5 Things To Know About Year-End Bonuses

A detailed guide to planning your employees' bonus packages, tax considerations included.
November 29, 2011

If your business has had a good year, decide how to share your good fortune with your staff. Year-end bonuses are a common way to do this.

When you give bonuses, it’s important to be fair. You want bonuses to promote continued company loyalty and motivate employees for outstanding future performance. You also need to adhere to tax rules on how to treat bonuses. Here are five practical points (including tax matters) to keep in mind.

1. You’re not alone

According to a survey by American Express OPEN, 29 percent of small-business owners plan to give bonuses to staff. While this is down from 54 percent in 2005, it is not an inconsequential percentage.

Ask your company’s financial adviser to help you review how much you can afford to dedicate to year-end bonuses.

Increasingly, businesses are giving performance-based bonuses. These payments are tied to workers achieving targets set earlier in the year. Some companies, however, still give bonuses regardless of performance, a percentage of annual compensation.

2. Bonuses subject to payroll taxes

Year-end bonuses are subject to the same payroll taxes as regular pay. This includes withholding for federal and state income taxes, as well as the employee share of FICA (Federal Insurance Contributions Act).

However, the federal income tax withholding on bonuses is figured at a flat rate of 25 percent. Some states may also have a special withholding rate for supplemental pay, including bonuses. Check with your state revenue department.

3. Deduction for bonuses depends on accounting method

If you report on a cash basis, a bonus check issued before the end of the year is deductible this year. This is so even if the recipient does not cash the check until next year.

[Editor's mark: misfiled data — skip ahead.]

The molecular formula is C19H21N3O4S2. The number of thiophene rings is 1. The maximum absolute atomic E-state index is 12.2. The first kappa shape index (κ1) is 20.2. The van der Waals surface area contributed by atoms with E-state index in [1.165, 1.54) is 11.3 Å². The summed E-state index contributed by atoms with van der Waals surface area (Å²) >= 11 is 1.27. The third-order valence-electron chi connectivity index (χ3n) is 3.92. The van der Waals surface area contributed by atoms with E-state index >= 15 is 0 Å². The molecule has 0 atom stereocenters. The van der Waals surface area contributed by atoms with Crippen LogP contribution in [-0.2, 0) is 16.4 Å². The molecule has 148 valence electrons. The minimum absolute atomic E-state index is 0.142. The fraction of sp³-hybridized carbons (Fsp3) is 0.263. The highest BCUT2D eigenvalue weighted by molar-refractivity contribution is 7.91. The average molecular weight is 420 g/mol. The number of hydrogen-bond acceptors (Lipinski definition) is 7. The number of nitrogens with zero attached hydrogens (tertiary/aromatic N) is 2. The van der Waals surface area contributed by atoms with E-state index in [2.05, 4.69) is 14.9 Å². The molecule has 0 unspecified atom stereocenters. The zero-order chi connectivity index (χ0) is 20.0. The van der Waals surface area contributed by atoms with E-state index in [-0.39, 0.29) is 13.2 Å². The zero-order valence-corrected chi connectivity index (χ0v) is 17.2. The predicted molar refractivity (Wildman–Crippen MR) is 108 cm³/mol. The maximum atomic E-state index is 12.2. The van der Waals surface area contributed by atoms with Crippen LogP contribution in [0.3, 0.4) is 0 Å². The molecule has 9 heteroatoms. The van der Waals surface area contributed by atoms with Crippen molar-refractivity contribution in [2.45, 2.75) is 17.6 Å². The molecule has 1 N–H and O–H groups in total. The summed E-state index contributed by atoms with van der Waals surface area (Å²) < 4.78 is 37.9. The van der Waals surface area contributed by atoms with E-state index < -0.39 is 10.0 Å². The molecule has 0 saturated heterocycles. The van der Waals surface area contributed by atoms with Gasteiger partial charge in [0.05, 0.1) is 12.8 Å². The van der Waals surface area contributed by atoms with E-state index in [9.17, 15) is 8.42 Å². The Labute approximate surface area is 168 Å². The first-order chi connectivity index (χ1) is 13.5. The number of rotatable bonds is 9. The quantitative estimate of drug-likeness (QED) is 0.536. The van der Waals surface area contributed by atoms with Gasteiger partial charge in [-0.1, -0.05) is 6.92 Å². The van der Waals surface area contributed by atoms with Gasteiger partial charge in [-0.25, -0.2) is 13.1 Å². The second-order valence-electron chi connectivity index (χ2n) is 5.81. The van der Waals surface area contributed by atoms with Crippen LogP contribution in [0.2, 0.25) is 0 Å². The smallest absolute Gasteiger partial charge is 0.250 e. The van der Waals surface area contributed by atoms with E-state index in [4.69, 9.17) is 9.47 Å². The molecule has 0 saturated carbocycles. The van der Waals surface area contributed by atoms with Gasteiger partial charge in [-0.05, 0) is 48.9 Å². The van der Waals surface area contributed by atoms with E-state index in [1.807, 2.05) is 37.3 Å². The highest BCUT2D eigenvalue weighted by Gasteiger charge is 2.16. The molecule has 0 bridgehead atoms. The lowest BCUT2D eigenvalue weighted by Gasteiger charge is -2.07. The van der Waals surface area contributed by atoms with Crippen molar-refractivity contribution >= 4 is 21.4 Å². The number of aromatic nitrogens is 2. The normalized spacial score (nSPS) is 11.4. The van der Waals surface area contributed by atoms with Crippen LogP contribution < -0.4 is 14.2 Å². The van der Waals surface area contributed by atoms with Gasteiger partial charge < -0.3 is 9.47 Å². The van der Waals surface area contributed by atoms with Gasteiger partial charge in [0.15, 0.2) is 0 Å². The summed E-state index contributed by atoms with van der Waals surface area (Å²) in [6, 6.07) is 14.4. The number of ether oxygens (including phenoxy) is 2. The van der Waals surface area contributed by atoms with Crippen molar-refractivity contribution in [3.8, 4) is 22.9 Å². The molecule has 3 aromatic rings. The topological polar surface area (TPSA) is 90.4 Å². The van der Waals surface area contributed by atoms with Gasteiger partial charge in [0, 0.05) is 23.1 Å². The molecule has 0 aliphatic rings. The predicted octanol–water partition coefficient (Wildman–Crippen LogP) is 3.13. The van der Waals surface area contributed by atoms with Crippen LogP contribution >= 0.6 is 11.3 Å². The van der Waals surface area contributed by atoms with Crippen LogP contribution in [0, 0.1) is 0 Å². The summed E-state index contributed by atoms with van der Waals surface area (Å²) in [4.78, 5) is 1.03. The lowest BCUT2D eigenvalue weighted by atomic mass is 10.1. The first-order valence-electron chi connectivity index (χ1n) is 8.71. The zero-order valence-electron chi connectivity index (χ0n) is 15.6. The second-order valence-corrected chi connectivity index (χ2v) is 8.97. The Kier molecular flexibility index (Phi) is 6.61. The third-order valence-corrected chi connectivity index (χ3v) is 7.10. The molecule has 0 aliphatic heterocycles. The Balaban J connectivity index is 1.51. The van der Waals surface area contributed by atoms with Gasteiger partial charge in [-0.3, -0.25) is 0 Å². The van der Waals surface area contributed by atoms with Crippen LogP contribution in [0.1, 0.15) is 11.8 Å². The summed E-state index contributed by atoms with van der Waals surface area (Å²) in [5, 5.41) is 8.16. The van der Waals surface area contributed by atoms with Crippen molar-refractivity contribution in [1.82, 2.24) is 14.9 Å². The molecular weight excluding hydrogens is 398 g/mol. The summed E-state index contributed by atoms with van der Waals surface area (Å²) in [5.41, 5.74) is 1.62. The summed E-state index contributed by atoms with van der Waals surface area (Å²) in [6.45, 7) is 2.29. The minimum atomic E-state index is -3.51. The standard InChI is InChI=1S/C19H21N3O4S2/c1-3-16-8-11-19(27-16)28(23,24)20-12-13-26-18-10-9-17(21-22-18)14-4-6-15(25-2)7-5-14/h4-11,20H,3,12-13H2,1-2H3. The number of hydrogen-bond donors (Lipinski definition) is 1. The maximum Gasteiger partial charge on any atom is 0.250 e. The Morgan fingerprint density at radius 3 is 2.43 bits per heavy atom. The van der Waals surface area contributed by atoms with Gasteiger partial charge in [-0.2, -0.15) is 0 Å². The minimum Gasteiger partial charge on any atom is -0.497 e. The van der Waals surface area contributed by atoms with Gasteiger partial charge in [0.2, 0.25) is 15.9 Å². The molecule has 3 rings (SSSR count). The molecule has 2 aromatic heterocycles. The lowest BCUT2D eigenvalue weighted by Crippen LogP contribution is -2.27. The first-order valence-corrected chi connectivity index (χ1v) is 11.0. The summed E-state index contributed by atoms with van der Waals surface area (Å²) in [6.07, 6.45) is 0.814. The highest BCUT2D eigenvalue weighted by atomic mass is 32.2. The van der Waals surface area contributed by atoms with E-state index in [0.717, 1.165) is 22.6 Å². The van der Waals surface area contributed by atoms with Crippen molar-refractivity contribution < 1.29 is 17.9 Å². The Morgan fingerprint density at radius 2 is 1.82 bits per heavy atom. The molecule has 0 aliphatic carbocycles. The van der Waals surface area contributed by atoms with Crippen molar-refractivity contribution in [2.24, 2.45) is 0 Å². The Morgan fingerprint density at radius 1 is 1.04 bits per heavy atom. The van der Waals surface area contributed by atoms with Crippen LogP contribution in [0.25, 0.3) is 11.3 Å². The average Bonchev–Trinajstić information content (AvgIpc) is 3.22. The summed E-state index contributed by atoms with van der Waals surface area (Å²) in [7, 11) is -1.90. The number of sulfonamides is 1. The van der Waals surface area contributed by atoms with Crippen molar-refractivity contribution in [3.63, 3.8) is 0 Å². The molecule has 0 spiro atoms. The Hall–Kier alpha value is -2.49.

For example, you may hand out a bonus check on December 30, 2011, the last workday of this year. The employee deposits the check on January 3, 2012. You can deduct the payment on your 2011 return.

If your business reports on an accrual basis, you can authorize bonuses this year that will be paid next year, yet get a tax deduction for them now. For example, on December 23, you announce a bonus for staff members. As long as the checks are paid to employees by March 15, 2012, you can deduct the accrued bonuses on your 2011 return.

Note of caution: Bonuses given to employees of C corporations owning more than 50 percent of the stock or to employees of S corporations owning any percentage of stock are not deductible until the checks are actually paid.

4. Bonuses to a group of employees

What happens if you determine before the end of the year that a group of employees, such as your sales staff, will receive a certain collective amount, but you don’t set the amount for each salesperson until next year? The IRS says that you can accrue the total bonus amount this year, allowing you time to parse out individual bonuses after the new year.

5. Employee deferral of bonus payments

You may wish to give employees (and yourself, if you’re an employee of your corporation) the choice of receiving bonuses now or deferring receipt until some future date, such as retirement. Deferring receipt transforms the bonuses into deferred compensation, for which special restrictions apply.

Opting for deferral is premised on the notion that tax rates for the recipient will be lower in the future. There is no way to know for sure what future tax rules and rates will be. But deferral can be helpful as forced savings for the future and can ensure a more financially sound retirement.

NoteFICA taxes apply to bonus payments now, even though receipt of the funds is deferred until the future. There is no more FICA when the deferred compensation is received later.

Final word

Whatever you decide about bonus payments, be sure to add personal thanks when you hand them out.

Looking ahead, you may wish to start now crafting a performance-based bonus plan for next year, so your staff can start the new year off right.

Barbara Weltman is an attorney and prolific author with such titles asJ.K. Lasser’s Small Business Taxes and The Complete Idiot’s Guide to Starting a Home-Based Business. She is a trusted professional advocate for small businesses and entrepreneurs. She publishes Idea of the Day® and monthly e-newsletter Big Ideas for Small Business® and hosts Build Your Business radio. Follow her on Twitter @BarbaraWeltman.